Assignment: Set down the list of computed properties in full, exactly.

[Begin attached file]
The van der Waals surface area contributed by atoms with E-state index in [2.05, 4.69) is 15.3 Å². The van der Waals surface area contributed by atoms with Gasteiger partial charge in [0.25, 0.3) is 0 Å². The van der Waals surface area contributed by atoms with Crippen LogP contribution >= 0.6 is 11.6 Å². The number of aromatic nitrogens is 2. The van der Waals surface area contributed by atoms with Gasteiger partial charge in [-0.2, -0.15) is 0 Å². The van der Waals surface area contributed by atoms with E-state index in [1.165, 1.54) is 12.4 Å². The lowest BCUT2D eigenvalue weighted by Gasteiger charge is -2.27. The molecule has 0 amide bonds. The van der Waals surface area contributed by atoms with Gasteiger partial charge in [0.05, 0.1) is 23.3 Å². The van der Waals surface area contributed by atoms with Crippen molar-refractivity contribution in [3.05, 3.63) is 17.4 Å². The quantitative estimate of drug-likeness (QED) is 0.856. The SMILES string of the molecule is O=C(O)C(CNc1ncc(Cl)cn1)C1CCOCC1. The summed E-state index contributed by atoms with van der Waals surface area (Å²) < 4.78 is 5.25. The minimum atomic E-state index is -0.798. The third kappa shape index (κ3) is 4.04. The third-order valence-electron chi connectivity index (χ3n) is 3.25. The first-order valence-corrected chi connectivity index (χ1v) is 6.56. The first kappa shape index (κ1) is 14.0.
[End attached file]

The van der Waals surface area contributed by atoms with E-state index in [2.05, 4.69) is 15.3 Å². The van der Waals surface area contributed by atoms with Gasteiger partial charge in [0.25, 0.3) is 0 Å². The van der Waals surface area contributed by atoms with Crippen LogP contribution >= 0.6 is 11.6 Å². The number of aromatic nitrogens is 2. The van der Waals surface area contributed by atoms with Gasteiger partial charge in [-0.2, -0.15) is 0 Å². The van der Waals surface area contributed by atoms with E-state index in [1.165, 1.54) is 12.4 Å². The lowest BCUT2D eigenvalue weighted by Gasteiger charge is -2.27. The molecule has 0 amide bonds. The van der Waals surface area contributed by atoms with Gasteiger partial charge in [0.05, 0.1) is 23.3 Å². The van der Waals surface area contributed by atoms with Crippen molar-refractivity contribution in [3.05, 3.63) is 17.4 Å². The quantitative estimate of drug-likeness (QED) is 0.856. The SMILES string of the molecule is O=C(O)C(CNc1ncc(Cl)cn1)C1CCOCC1. The summed E-state index contributed by atoms with van der Waals surface area (Å²) < 4.78 is 5.25. The minimum atomic E-state index is -0.798. The third kappa shape index (κ3) is 4.04. The third-order valence-electron chi connectivity index (χ3n) is 3.25. The first-order valence-corrected chi connectivity index (χ1v) is 6.56. The first kappa shape index (κ1) is 14.0.